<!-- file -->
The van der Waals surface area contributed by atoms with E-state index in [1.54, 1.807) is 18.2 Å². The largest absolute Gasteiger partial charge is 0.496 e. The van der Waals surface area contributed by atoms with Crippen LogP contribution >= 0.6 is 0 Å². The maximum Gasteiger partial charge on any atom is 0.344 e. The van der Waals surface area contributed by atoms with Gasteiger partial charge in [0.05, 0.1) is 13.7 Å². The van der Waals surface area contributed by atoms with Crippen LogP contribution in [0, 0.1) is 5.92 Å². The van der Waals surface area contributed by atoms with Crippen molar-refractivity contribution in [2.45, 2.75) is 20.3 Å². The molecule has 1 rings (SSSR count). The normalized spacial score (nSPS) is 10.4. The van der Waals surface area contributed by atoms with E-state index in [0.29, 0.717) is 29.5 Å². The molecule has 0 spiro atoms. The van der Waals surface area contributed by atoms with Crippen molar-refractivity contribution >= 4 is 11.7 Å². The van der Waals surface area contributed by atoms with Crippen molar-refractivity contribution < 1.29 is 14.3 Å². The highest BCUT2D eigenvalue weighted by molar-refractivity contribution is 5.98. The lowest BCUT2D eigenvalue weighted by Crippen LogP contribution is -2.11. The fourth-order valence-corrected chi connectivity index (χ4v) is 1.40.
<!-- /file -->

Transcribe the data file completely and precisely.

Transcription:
The van der Waals surface area contributed by atoms with E-state index in [1.54, 1.807) is 18.2 Å². The largest absolute Gasteiger partial charge is 0.496 e. The van der Waals surface area contributed by atoms with Crippen LogP contribution >= 0.6 is 0 Å². The maximum Gasteiger partial charge on any atom is 0.344 e. The van der Waals surface area contributed by atoms with Gasteiger partial charge in [0.05, 0.1) is 13.7 Å². The van der Waals surface area contributed by atoms with Crippen LogP contribution in [0, 0.1) is 5.92 Å². The van der Waals surface area contributed by atoms with Crippen molar-refractivity contribution in [2.45, 2.75) is 20.3 Å². The molecule has 1 rings (SSSR count). The normalized spacial score (nSPS) is 10.4. The van der Waals surface area contributed by atoms with E-state index in [0.29, 0.717) is 29.5 Å². The molecule has 0 spiro atoms. The van der Waals surface area contributed by atoms with Crippen molar-refractivity contribution >= 4 is 11.7 Å². The van der Waals surface area contributed by atoms with Crippen molar-refractivity contribution < 1.29 is 14.3 Å². The highest BCUT2D eigenvalue weighted by molar-refractivity contribution is 5.98. The lowest BCUT2D eigenvalue weighted by Crippen LogP contribution is -2.11. The fourth-order valence-corrected chi connectivity index (χ4v) is 1.40.